W3C home > Mailing lists > Public > www-ws-arch@w3.org > July 2002

RE: Semantics

From: Damodaran, Suresh <Suresh_Damodaran@stercomm.com>
Date: Mon, 22 Jul 2002 15:07:51 -0500
Message-ID: <40AC2C8FB855D411AE0200D0B7458B2B07C598AC@scidalmsg01.csg.stercomm.com>
To: "'Francis McCabe'" <fgm@fla.fujitsu.com>
Cc: www-ws-arch@w3.org
 
Frank,
 
If I understand you correctly, you are suggesting
- the "public behavior" of WS be public, i.e., the behavior description, and
the semantic conventions needed to interpret behavior are public
- the "profile" of any specific WS, or WS providing entity could be private
or public
- the "execution agreement" between any two entities interacting using WS
can be private or public
 
I fully agree with these. Now, when I re-read AC26.2.3, it makes sense,
though it is a bit confusing.
 
D-AC026.2.3 It must be possible to characterize a service using purely
publicly observable semantics. I.e., the semantic description of a web
service should not rely on private agreements or on unobservable
characteristics of services and agents. 
 
I may suggest a change in the wording as below. Does this address your main
point?
 
D-AC026.2.3 The semantic description of a web service should be publicly
available and interpretable. 
 
Regards,

-Suresh 
Sterling Commerce   

-----Original Message-----
From: Francis McCabe [mailto:fgm@fla.fujitsu.com]
Sent: Monday, July 15, 2002 11:21 AM
To: Damodaran, Suresh
Cc: www-ws-arch@w3.org
Subject: Re: Semantics



Suresh:  



Essentially it boils down to the interactions between entities that are
owned by different people. 


Firstly, note that there is a difference between publicly observable
semantics and publicly observed communication. I.e., we are talking about
the form of the communication/descriptions etc rather than the actual
communicated information. 


If I may draw an analogy with security here: the encryption algorithm being
public benefits all users of the encryption algorithm; and actually makes
the communicated text more secure (assuming the algorithm stands up to
scrutiny of course). 


It turns out that if the very method of describing the meaning of a service
(or anything else for that matter) relies on unobservable characteristics
then you get into a lot of trouble; in particular it becomes impossible to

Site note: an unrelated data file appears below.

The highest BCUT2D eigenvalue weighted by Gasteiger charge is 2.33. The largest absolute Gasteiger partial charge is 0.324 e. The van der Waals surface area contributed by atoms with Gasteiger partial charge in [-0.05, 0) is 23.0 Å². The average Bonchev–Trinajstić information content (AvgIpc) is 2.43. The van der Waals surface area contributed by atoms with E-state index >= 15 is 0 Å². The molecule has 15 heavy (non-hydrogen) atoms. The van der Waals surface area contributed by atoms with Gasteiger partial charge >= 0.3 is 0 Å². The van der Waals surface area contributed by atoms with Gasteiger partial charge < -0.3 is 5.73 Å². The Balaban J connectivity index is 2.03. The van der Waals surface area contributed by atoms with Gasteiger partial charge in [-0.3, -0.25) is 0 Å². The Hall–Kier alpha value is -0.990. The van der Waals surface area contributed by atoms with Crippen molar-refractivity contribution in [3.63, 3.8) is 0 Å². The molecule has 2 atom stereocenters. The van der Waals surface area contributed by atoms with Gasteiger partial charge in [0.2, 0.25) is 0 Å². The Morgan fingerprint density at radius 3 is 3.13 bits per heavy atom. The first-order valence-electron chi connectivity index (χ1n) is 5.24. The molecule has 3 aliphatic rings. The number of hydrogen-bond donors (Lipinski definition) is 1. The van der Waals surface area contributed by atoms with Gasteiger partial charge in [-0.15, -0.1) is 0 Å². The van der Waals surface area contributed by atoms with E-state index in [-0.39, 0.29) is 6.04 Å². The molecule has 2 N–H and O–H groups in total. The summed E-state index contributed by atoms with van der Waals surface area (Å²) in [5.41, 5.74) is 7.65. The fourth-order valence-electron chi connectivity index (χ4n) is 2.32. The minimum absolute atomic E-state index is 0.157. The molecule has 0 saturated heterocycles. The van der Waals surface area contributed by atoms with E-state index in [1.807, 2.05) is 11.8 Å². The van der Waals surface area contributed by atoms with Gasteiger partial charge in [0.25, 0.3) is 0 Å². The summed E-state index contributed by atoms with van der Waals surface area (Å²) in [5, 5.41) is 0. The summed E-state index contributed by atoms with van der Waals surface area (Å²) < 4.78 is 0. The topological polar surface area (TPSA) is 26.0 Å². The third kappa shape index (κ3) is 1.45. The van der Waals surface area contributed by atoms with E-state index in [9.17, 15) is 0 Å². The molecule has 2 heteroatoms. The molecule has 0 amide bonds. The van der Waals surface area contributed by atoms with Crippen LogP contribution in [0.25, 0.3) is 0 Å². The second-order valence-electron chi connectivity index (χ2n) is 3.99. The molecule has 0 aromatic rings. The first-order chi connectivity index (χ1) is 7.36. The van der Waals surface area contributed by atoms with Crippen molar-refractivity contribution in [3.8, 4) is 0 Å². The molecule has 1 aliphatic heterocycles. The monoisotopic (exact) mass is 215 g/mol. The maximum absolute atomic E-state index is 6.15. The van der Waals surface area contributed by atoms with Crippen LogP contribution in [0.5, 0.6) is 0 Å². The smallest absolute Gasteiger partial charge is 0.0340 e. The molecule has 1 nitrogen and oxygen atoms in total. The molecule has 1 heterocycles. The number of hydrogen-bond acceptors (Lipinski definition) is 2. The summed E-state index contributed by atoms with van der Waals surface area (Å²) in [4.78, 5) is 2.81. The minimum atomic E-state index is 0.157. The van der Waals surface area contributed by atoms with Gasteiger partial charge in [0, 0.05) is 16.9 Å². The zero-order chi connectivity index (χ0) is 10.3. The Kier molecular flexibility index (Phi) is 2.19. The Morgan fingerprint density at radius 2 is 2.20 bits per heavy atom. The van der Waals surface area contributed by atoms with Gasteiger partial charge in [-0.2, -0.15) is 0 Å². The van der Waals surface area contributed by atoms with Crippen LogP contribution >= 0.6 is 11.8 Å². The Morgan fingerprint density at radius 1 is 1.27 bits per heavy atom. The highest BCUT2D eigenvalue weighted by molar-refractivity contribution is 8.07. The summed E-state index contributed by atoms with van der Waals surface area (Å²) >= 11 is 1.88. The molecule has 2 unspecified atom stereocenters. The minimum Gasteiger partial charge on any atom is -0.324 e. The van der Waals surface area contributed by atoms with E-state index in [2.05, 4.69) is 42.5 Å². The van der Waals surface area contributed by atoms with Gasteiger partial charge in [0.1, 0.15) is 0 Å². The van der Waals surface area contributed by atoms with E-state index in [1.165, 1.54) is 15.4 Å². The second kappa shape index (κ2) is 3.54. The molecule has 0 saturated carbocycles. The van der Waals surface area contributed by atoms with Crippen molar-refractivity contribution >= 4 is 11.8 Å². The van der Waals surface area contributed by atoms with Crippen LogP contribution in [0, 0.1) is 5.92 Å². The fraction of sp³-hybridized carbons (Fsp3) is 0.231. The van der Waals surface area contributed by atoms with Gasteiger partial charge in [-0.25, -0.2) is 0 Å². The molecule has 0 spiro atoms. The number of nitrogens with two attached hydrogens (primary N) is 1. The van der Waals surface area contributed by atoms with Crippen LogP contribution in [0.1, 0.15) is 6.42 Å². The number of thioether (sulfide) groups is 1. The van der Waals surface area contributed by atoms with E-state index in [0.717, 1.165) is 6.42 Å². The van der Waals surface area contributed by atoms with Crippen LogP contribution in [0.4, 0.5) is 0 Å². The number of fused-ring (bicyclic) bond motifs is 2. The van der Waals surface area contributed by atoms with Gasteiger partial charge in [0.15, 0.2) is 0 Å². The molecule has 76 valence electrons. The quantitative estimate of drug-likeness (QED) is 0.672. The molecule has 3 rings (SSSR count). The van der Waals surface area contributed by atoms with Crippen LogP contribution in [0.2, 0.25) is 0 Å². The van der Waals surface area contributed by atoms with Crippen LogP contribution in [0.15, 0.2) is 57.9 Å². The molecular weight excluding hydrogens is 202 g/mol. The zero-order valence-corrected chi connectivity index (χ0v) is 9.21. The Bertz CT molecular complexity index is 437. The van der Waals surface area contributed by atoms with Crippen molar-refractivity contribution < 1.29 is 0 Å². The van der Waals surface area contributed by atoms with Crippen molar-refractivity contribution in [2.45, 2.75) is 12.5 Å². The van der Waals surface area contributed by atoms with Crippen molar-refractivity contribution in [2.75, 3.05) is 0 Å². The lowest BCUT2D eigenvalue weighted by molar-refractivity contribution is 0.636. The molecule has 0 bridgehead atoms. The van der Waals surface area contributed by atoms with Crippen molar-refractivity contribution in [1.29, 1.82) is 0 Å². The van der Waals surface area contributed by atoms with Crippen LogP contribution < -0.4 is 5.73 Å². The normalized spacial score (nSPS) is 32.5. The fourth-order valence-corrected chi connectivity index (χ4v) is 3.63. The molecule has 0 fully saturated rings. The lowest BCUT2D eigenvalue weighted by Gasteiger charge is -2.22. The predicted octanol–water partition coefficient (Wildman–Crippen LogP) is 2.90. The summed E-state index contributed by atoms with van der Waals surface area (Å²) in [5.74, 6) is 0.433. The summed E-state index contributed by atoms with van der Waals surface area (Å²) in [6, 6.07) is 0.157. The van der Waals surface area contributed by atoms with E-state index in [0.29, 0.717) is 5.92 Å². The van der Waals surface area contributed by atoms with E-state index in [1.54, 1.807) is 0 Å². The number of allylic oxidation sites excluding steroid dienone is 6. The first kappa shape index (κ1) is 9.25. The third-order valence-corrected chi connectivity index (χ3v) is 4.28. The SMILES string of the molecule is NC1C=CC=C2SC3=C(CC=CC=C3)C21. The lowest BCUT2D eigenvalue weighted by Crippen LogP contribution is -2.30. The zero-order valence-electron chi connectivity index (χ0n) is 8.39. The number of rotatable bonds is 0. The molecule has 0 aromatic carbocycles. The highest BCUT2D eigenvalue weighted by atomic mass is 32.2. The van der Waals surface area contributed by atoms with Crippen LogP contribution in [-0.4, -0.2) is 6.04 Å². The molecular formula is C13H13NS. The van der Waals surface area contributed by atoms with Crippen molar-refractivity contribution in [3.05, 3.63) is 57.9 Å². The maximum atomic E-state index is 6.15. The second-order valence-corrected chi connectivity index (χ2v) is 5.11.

test for compliance. 


The wording could be clearer; but the intention is to make sure that the
principles for any semantic descriptions are set out properly. It isn't
necessary to preclude a private agreement; what is necessary is to preclude
a private agreement about the forms of messages and descriptions. For
example, we might have an out of band agreement that the words yes and no
should be swapped in their meaning. If that is not documented then everyone
is in trouble, especially you when I renage on our agreement! With a public
semantics it makes possible services such as escrow, non-repudiation etc
etc. As well as generally oiling the wheels of interactions. 


BTW, the requirements that come out of this goal should, IMO, primarily
result in requirements to the semantic web folks. From our POV we merely
need mechanisms to permit the description of services in a clear way, and to
provide architectural elements and mechanisms for managing descriptions. 


Semantics is a critical piece of the overall web services field, simply
because of the public nature of the Internet. 


Frank McCabe 



On Friday, July 12, 2002, at 04:15 PM, Damodaran, Suresh wrote: 


-----Original Message----- 

From: Francis McCabe [mailto:fgm@fla.fujitsu.com] 

Sent: Friday, July 12, 2002 5:23 PM 

To: www-ws-arch@w3.org 

Subject: Semantics 


D-AC026.2.3 It must be possible to characterize a service using purely
publicly observable semantics. I.e., the semantic description of a web
service should not rely on private agreements or on unobservable
characteristics of services and agents. 


<sd> Why? </sd> 

Thanks, 


-Suresh 

Sterling Commerce   
Received on Monday, 22 July 2002 16:08:16 GMT

This archive was generated by hypermail 2.2.0+W3C-0.50 : Tuesday, 3 July 2007 12:25:02 GMT